Protein kinase C activity is required for aryl hydrocarbon receptor pathway-mediated signal transduction.
Long WP. Pray-Grant M. Tsai JC. Perdew GH.
Graduate Program in Biochemistry Cell and Molecular Biology, Department of Veterinary Science, The Pennsylvania State University, University Park 16802, USA.
The role of protein kinase C (PKC) in the human aryl hydrocarbon receptor (hAhR) signal transduction pathway was examined in cell lines stably transfected with pGUDLUC6.1, in which luc+ is solely controlled by four dioxin-responsive elements (DREs). These cell lines, P5A11 and HG40/6, were derived from HeLa and HepG2 cells respectively. Simultaneous treatment of these cells with 2,3,7,8, -tetrachlorodibenzo-p-dioxin (TCDD) and phorbol-12-myristate-13-acetate (PMA) enhanced trans-activation of the reporter construct several-fold relative to cells treated with TCDD alone. PKC inhibitors block the PMA effect and hAhR-mediated signal transduction, demonstrating these processes require PKC activity. Examination of other independently generated, HeLa-derived cell lines stably transfected with pGUDLUC6.1 demonstrates the PMA effect in P5A11 cells is not a clonal artifact. Transient transfections indicate the PMA effect is not due to a luciferase message/gene product stabilization mechanism or stimulation of the basal transcription machinery. Examination of cytosolic preparations demonstrates PKC stimulation or inhibition does not alter hAhR and hAhR nuclear translocator protein levels or TCDD-induced down-regulation of hAhR levels. Similarly, examination of nuclear extracts indicated PKC stimulation or inhibition does not alter nuclear AhR levels or hAhR/hAhR nuclear translocator protein heterodimer DRE-binding activity as assessed by electrophoretic mobility shift assay. These results demonstrate a PKC-mediated event is required for the hAhR to form a functional transcriptional complex that leads to trans-activation and that the DRE is the minimal DNA element required for PMA to enhance AhR-mediated trans-activation.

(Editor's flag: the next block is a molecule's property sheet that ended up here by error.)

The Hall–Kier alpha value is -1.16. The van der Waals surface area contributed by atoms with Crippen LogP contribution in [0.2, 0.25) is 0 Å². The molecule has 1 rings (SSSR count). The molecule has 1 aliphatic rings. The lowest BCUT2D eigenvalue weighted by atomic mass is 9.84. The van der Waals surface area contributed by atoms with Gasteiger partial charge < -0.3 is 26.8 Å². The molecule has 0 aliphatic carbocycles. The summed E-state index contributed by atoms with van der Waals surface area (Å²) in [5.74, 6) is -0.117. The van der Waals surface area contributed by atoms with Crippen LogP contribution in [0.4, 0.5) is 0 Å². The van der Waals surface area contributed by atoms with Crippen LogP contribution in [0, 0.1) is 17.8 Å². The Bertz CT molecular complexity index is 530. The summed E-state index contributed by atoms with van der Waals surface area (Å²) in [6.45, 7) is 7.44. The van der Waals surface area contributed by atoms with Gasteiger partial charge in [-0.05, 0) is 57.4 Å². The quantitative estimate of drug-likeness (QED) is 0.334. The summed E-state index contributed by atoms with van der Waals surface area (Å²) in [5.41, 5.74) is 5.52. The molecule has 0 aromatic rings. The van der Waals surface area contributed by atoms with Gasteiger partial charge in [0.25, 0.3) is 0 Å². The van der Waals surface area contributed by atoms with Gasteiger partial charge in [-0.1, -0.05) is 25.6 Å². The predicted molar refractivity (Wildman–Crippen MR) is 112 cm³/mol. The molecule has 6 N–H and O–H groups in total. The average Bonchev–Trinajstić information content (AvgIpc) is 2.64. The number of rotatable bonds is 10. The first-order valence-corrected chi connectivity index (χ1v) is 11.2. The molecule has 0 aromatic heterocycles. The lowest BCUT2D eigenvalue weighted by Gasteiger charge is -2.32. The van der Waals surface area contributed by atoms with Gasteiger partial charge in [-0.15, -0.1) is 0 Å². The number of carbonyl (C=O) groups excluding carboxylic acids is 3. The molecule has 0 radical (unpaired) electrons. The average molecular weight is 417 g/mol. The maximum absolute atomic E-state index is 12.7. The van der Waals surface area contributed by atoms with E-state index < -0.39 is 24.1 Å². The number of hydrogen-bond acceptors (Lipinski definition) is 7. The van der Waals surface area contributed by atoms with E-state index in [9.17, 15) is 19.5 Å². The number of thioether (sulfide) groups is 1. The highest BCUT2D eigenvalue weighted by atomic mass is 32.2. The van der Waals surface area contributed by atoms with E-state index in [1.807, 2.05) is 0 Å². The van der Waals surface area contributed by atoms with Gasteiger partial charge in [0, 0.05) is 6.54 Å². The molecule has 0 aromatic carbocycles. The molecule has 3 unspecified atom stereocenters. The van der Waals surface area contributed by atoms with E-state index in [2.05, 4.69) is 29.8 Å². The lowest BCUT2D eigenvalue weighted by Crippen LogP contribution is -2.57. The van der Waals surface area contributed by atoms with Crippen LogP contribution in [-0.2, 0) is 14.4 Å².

Hepatic expression of multidrug resistance-associated protein-like proteins maintained in eisai hyperbilirubinemic rats.
Hirohashi T. Suzuki H. Ito K. Ogawa K. Kume K. Shimizu T. Sugiyama Y.
Graduate School of Pharmaceutical Sciences, Hongo, Bunkyo-ku, Tokyo 113, Japan.
The biliary excretion of several organic anions is mediated by the canalicular multispecific organic anion transporter (cMOAT), which is hereditarily defective in mutant rats such as Eisai hyperbilirubinemic rats (EHBR). In addition, using a kinetic study with isolated canalicular membrane vesicles, we recently suggested the presence of ATP-dependent organic anion transporter(s) other than cMOAT in EHBR [Pharm Res (NY) 12:1746-1755 (1995); J Pharmacol Exp Ther 282:866-872 (1997)]. The aim of this study is to provide a molecular basis for the presence of multiplicity in the biliary excretion of organic anions in rats. Based on the homology with human multidrug resistance-associated protein (hMRP), two cDNA fragments encoding the carboxyl-terminal ATP-binding cassette region were amplified by reverse transcription-polymerase chain reaction from EHBR liver. These fragments exhibited approximately 70% amino acid identity with hMRP and rat cMOAT;, therefore, they were designated MRP-like proteins (MLP-1 and MLP-2). The cloned full length cDNA of MLP-1 and -2 from the Sprague-Dawley (SD) rat liver and colon cDNA library was composed of 1502 and 1523 amino acids, respectively, had the characteristics of ATP-binding cassette transporters, and exhibited homology with hMRP and rat cMOAT. Northern blot analysis indicated that MLP-1 is expressed predominantly in the liver in both SD rats and EHBR, whereas hepatic expression of MLP-2 was observed only in EHBR. In addition, MLP-2 was markedly induced by ligation of the bile duct in SD rat liver. In both SD rats and EHBR, MLP-2 was expressed predominantly in the duodenum, jejunum, and colon. These findings suggest that MLP-1 and MLP-2 might be novel members of the MRP family responsible for the excretion of organic anions from these epithelial cells, and that MLP-2 is an inducible one.